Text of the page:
Embrace complexity as your guide through the digital darkness
Digital has not — and cannot — lead us to an utopia. So, how do we navigate the darkness of the interconnected world?
I first read NEXT19 speaker James Bridle’s most recent book — New Dark Age: Technology and the End of the Future — a year ago, basking in the French sun. Not an ideal place to read a book about darkness, to be fair, but that left his ideas to work their way deeper into my brain as autumn become winter.
Bridle’s work — he’s an artist and writer — has a way of pulling the rug from under you, and then allowing you to see familiar ideas through new a new perspective. And perhaps the most challenging idea at the heart of his book is that we cannot understand what we have created with the internet. Despite it being a network built by human hands and ingenuity, its scale and interconnectivity mean it is beyond our personal understanding.
We cannot understand it, but we must be literate in it.
And, what struck me as I returned to it to prepare for the year’s conference, is that this is where the book lifts away from its apparent intersection with our topic of two years ago: digital sucks. It even transcends last’s year’s topic: digital fix. Yes, digital has problems. But calling it bad is over-simplifying. Yes, we can change digital – but can we truly “fix” it?
Instead, he postulated two Parrallelwelten, of code and of physical space, which sometimes intersect in code/space, places where code defines the space, a term borrowed from geography.
Parallel worlds of Darkness
These are two worlds neither of which we fully understand. We’ve spent generations studying the natural world, and often all we discover is how little we actually know. Over the course of this year, I’ve picked up the habit of watching osprey nest webcams, and right now, the ospreys are off on their hazardous migrations from Europe to Africa. It’s a journey that many of the fledglings won’t survive.
And, for all our knowledge and scientific skill, we don’t know exactly how birds decide to leave – or how they know where to go. And there’s a beauty in that darkness, in watching the ospreys launch into space, and not knowing how they’re doing it — or if they’ll actually survive.
So, in some senses, what I took away from Bridle’s book was that I should let go of the idea of technology as something that delivered answers. We assume a clarity, an accuracy of digital knowledge, and that is a poor view of the worlds inside the machines — which are the machines we live inside. Instead, we have to start interrogating source, motivation, age and untold other factors, as we seek answers to our questions in the cloud.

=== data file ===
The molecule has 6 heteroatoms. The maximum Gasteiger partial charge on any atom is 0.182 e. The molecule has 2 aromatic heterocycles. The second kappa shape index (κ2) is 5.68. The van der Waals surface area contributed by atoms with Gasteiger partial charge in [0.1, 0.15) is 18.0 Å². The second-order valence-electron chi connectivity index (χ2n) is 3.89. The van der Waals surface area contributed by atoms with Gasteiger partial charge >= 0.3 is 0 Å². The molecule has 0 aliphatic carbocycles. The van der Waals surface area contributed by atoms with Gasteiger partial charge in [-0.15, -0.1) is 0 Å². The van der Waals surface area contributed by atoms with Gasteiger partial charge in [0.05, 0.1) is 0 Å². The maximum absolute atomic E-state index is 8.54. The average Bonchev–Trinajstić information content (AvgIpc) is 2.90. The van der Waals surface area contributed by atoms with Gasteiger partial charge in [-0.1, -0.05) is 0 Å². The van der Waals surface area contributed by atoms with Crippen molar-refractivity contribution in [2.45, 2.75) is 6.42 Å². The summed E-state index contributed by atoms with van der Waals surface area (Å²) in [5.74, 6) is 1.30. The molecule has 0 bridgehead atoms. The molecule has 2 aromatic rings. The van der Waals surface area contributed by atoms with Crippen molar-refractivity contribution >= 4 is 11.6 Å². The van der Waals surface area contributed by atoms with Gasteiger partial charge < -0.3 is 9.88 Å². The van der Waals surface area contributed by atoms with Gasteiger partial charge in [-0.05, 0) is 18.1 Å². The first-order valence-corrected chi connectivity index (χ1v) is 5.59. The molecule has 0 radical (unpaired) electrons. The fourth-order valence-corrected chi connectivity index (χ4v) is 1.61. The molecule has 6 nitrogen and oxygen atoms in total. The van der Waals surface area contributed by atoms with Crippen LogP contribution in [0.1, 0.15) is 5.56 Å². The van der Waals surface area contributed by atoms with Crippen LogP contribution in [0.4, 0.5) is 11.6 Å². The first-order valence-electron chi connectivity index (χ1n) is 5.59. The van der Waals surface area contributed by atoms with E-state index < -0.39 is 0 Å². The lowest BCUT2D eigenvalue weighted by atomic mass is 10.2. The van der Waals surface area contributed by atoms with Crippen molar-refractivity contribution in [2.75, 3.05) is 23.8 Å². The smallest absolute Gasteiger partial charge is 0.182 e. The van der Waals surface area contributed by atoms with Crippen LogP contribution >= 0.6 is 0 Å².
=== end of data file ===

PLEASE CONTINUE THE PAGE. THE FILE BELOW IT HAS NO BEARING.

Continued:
The complexity of an abundance of knowledge
The Dark Age Bridle alludes to is not of ignorance in the traditional sense. We truly have access to more information than we ever have had before. But that information comes with neither the knowledge nor the wisdom to interpret it in a useful manner; that’s a set of skills which need to be developed, practiced and then taught. An abundance of information actually produces a complexity of information, Parallelwelten that can be contradictory, and exclusionary.
Instead, Bridle argues we live in a crisis of over-knowing, where the public becomes confused or indifferent with each new revelation. Neither does he believe that there can ever be a technological utopia. Taking issue with the rising voices of the Accelerationist movement, Bridle also argues that the inherent complexity in technology will always lend power to a few.
And, if we’re not careful, it can disempower the rest of us.
Seduction of the computationally knowable
Data is seductive. It can lead to us taking cognitive short-cuts. Don’t research it, just Wikipedia it. Don’t plan a journey, just reply on the GPS. And that works, most of the time – until the very moment it does’t.
As another reviewer mentioned, that seduction, and that submission of our selves to the digital, can be profoundly dangerous:
It’s not only that data can swamp and mislead us; it also provides such a compelling picture that we often reject our common sense. Bridle provides a string of nightmarish examples of what is known as “automation bias,” including tragic airline accidents and a group of Japanese tourists who—following their SatNav in Australia—drove their car straight into the sea. Most of us have made absurd mistakes because of trusting machines more than ourselves.
And that’s what we need to do: embrace complexity in ideas and our understanding of the world. There is a terrible comfort in simplicity. The flight to a central identity of “Leave” or “Remain” has riven the UK into a social and political civil war, if not a military one, thankfully. But that simplicity comes with danger, as Bridle so well illustrated.
The idea of complexity in digital systems, in our response to them, and in the way we build the digital world has informed my writing here all year. And I’m looking forward to where the complexity in Bridle’s talk, and that in many of the other speakers’ sessions, will take us in the year to come.